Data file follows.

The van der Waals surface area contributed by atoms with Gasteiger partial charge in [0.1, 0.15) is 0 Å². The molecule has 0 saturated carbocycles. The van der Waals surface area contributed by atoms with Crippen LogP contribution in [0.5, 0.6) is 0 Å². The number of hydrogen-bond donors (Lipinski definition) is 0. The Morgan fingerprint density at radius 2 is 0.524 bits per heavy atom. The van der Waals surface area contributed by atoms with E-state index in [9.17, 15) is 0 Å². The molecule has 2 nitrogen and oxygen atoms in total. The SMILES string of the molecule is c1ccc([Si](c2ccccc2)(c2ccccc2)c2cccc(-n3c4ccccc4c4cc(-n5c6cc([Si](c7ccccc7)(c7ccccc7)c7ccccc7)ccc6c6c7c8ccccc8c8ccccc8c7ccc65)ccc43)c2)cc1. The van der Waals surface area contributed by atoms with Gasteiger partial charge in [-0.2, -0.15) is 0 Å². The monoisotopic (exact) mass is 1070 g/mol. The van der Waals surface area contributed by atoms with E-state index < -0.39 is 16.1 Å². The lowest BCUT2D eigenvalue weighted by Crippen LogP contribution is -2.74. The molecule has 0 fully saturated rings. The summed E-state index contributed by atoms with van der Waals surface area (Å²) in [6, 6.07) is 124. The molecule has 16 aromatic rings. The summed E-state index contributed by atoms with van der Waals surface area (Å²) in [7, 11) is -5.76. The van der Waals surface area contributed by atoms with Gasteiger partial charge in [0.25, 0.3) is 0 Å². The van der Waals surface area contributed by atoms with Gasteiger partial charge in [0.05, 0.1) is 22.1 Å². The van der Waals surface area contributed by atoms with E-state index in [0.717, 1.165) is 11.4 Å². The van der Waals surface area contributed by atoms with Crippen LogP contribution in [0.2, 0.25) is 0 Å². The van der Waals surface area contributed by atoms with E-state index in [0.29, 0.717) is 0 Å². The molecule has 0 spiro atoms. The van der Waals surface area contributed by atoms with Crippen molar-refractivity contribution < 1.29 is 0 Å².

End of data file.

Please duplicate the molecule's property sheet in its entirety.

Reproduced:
The van der Waals surface area contributed by atoms with Gasteiger partial charge in [0.1, 0.15) is 0 Å². The molecule has 0 saturated carbocycles. The van der Waals surface area contributed by atoms with Crippen LogP contribution in [0.5, 0.6) is 0 Å². The number of hydrogen-bond donors (Lipinski definition) is 0. The Morgan fingerprint density at radius 2 is 0.524 bits per heavy atom. The van der Waals surface area contributed by atoms with E-state index in [9.17, 15) is 0 Å². The molecule has 2 nitrogen and oxygen atoms in total. The SMILES string of the molecule is c1ccc([Si](c2ccccc2)(c2ccccc2)c2cccc(-n3c4ccccc4c4cc(-n5c6cc([Si](c7ccccc7)(c7ccccc7)c7ccccc7)ccc6c6c7c8ccccc8c8ccccc8c7ccc65)ccc43)c2)cc1. The van der Waals surface area contributed by atoms with Gasteiger partial charge in [-0.2, -0.15) is 0 Å². The monoisotopic (exact) mass is 1070 g/mol. The van der Waals surface area contributed by atoms with E-state index < -0.39 is 16.1 Å². The lowest BCUT2D eigenvalue weighted by Crippen LogP contribution is -2.74. The molecule has 0 fully saturated rings. The summed E-state index contributed by atoms with van der Waals surface area (Å²) in [6, 6.07) is 124. The molecule has 16 aromatic rings. The summed E-state index contributed by atoms with van der Waals surface area (Å²) in [7, 11) is -5.76. The van der Waals surface area contributed by atoms with Gasteiger partial charge in [0.25, 0.3) is 0 Å². The van der Waals surface area contributed by atoms with Gasteiger partial charge in [0.05, 0.1) is 22.1 Å². The van der Waals surface area contributed by atoms with E-state index in [0.717, 1.165) is 11.4 Å². The van der Waals surface area contributed by atoms with Crippen LogP contribution in [0.2, 0.25) is 0 Å². The van der Waals surface area contributed by atoms with E-state index in [0.29, 0.717) is 0 Å². The molecule has 0 spiro atoms. The van der Waals surface area contributed by atoms with Crippen molar-refractivity contribution < 1.29 is 0 Å².